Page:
Thursday, February 4, 2010

The church is strongest when it is weak, wealthiest when it is poor (Thursday, Week IV in Ordinary Time, Mark 6:7-13)

Jesus summoned the Twelve and began to send them out two by twoand gave them authority over unclean spirits.He instructed them to take nothing for the journey but a walking stick–no food, no sack, no money in their belts.They were, however, to wear sandals but not a second tunic.He said to them,“Wherever you enter a house, stay there until you leave from there.Whatever place does not welcome you or listen to you,leave there and shake the dust off your feetin testimony against them.”So they went off and preached repentance.The Twelve drove out many demons,and they anointed with oil many who were sick and cured them.

* * * * * * * * *

This morning I learned from a classmate that the Vermont diocese is selling its chancery to pay settlement for abuse cases. I know the bishop of the diocese personally; he’s a very good man. It was sad to learn of this awful turn of events. How tragic, I thought, to once again be faced with the horror of ruined lives on the part of the victims of abuse. There is simply no fathoming the depth of an abuse victim's pain. How difficult it must be for the bishop who inherited the mess, how painful it must be to the people of the diocese to see the resources they built up over the years, resources meant to further the church's mission, be used to atone for the sins of the priests they trusted. Selling a chancery, the local church's 'nerve center', what a loss! But then I remembered the gospel this morning.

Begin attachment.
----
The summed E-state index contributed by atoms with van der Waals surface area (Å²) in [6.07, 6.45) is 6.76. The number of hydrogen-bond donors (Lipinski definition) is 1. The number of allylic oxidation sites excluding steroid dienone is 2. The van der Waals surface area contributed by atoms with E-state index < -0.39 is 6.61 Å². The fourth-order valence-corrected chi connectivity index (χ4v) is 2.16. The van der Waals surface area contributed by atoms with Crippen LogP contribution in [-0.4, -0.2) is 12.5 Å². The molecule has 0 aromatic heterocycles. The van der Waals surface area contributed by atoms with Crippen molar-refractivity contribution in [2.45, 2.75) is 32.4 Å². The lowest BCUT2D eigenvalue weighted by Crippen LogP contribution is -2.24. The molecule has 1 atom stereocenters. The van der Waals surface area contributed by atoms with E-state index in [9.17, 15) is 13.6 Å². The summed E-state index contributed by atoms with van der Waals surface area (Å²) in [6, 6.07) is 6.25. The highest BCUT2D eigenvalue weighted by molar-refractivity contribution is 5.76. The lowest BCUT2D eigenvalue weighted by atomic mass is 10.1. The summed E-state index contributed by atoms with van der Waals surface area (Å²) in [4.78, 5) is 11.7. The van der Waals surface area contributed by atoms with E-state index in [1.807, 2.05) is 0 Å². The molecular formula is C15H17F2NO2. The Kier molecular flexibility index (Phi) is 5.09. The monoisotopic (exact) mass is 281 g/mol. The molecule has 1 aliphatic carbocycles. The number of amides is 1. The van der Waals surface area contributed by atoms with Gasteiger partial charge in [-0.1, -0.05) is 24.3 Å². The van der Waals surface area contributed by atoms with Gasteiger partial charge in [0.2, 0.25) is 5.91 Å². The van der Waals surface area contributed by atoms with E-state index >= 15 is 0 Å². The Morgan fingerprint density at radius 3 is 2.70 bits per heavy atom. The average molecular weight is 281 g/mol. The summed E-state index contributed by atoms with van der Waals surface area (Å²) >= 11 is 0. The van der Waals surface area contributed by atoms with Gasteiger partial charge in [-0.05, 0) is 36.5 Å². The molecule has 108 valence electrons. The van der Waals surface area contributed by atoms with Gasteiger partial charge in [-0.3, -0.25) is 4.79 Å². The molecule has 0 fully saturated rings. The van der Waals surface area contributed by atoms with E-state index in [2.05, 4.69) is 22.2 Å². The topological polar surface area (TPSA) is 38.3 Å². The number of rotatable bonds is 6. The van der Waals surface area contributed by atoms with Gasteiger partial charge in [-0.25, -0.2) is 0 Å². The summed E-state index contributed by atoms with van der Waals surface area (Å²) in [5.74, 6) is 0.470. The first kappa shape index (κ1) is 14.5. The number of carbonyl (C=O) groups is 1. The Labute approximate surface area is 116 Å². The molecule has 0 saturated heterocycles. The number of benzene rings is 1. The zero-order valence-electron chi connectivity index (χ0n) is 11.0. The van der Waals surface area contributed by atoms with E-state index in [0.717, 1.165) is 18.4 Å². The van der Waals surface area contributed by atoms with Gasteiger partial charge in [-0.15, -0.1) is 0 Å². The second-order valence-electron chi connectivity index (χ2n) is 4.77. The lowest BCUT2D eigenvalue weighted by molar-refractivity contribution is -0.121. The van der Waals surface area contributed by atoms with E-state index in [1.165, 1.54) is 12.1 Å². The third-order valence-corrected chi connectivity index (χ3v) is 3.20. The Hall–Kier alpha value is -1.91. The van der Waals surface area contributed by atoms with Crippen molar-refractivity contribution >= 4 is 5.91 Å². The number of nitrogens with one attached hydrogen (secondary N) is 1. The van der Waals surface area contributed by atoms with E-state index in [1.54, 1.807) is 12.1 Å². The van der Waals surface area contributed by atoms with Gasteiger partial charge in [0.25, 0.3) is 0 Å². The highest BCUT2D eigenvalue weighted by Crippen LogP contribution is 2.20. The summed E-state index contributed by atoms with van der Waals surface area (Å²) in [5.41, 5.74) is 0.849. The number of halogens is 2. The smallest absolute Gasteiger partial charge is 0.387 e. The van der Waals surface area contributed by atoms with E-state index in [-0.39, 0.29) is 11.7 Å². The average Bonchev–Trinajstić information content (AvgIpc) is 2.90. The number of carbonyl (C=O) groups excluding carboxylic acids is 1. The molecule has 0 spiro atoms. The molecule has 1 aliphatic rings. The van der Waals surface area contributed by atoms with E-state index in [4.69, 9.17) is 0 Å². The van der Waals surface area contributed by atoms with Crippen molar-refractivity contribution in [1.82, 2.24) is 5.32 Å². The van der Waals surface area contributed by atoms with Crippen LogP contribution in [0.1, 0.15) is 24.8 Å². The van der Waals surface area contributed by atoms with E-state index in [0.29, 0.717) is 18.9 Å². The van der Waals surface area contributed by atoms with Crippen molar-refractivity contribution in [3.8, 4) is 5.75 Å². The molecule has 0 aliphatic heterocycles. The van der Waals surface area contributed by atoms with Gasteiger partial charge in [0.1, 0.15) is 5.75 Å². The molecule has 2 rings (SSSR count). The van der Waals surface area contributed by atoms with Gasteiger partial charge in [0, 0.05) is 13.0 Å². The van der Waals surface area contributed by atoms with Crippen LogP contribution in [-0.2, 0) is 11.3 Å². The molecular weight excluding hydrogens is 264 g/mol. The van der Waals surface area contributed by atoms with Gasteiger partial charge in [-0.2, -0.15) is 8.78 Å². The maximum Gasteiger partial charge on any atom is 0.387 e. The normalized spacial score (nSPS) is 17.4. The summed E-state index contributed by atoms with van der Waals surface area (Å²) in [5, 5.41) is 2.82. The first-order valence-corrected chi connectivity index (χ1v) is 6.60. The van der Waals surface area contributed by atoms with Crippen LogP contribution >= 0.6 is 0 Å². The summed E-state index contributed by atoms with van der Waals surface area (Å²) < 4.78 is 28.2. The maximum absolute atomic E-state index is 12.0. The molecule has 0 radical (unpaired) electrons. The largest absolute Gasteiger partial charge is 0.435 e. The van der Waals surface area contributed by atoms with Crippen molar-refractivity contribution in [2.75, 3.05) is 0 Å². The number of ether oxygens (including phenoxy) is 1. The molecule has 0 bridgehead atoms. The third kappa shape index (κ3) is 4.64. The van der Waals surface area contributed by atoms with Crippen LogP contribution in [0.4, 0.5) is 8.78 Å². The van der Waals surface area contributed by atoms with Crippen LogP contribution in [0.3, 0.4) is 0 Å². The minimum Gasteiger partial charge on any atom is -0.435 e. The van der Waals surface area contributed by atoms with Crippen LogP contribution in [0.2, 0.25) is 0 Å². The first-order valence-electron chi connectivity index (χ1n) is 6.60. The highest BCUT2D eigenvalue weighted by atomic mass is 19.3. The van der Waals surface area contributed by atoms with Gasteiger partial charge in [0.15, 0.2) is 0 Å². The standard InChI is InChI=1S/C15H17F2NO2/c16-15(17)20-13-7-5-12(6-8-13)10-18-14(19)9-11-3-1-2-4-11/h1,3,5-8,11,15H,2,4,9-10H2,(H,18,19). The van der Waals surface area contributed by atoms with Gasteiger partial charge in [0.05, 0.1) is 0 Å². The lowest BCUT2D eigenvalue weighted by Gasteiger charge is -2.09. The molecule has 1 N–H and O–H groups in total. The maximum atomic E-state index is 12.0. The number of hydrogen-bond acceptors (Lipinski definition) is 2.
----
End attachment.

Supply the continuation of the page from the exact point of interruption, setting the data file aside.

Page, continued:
"He instructed them to take nothing for the journey but a walking stick, no food, no sack, no money in their belts".

When you really think about it though, and take history seriously, the ages of the church's widest expansion and the times of its greatest spiritual and religious influence in the lives of its people has always been when it was dirt poor, marginalized, and treated as a second class citizen.

The loss of its belongings, its poverty have never been the church's enemies but its strongest ally. Perhaps all this loss of worldly possessions, sad, tragic, and even depressing as it might be, is the Spirit's way of telling us to go back to our roots. And until such time when we finally get what he's trying to say, he will continue to bleed us out of the wealth and power that continue to blind us.

The church is most powerful when it is weak, wealthiest when it is poor, and most influential when it embraces not the powerful forces of society, but its weakest, most abused, neediest, and most despised members; because when it does, it embraces not the world, but Christ.

How easily we forget.

"He instructed them to take nothing for the journey but a walking stick, no food, no sack, no money in their belts".


"The Kingdom of Heaven is a condition of the heart." (Friedrich Nietzsche)